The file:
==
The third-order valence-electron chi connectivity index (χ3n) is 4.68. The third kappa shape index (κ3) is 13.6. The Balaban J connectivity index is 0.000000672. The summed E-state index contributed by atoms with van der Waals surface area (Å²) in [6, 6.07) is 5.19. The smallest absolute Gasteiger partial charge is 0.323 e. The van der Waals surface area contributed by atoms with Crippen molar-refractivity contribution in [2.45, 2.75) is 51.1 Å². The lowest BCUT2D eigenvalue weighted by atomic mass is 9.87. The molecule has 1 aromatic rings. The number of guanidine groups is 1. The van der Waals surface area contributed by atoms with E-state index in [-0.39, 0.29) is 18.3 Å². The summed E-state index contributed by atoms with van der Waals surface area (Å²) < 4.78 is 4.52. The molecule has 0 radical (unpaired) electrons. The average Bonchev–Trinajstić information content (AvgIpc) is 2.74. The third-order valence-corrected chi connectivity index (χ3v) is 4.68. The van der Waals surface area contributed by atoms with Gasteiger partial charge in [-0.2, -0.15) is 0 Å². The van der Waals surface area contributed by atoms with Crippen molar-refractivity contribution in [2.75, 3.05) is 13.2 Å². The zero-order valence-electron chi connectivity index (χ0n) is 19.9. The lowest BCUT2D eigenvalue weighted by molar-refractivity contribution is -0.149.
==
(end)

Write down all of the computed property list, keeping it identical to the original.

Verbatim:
The third-order valence-electron chi connectivity index (χ3n) is 4.68. The third kappa shape index (κ3) is 13.6. The Balaban J connectivity index is 0.000000672. The summed E-state index contributed by atoms with van der Waals surface area (Å²) in [6, 6.07) is 5.19. The smallest absolute Gasteiger partial charge is 0.323 e. The van der Waals surface area contributed by atoms with Crippen molar-refractivity contribution in [2.45, 2.75) is 51.1 Å². The lowest BCUT2D eigenvalue weighted by atomic mass is 9.87. The molecule has 1 aromatic rings. The number of guanidine groups is 1. The van der Waals surface area contributed by atoms with E-state index in [-0.39, 0.29) is 18.3 Å². The summed E-state index contributed by atoms with van der Waals surface area (Å²) < 4.78 is 4.52. The molecule has 0 radical (unpaired) electrons. The average Bonchev–Trinajstić information content (AvgIpc) is 2.74. The third-order valence-corrected chi connectivity index (χ3v) is 4.68. The van der Waals surface area contributed by atoms with Gasteiger partial charge in [-0.2, -0.15) is 0 Å². The van der Waals surface area contributed by atoms with Crippen molar-refractivity contribution in [2.75, 3.05) is 13.2 Å². The zero-order valence-electron chi connectivity index (χ0n) is 19.9. The lowest BCUT2D eigenvalue weighted by molar-refractivity contribution is -0.149.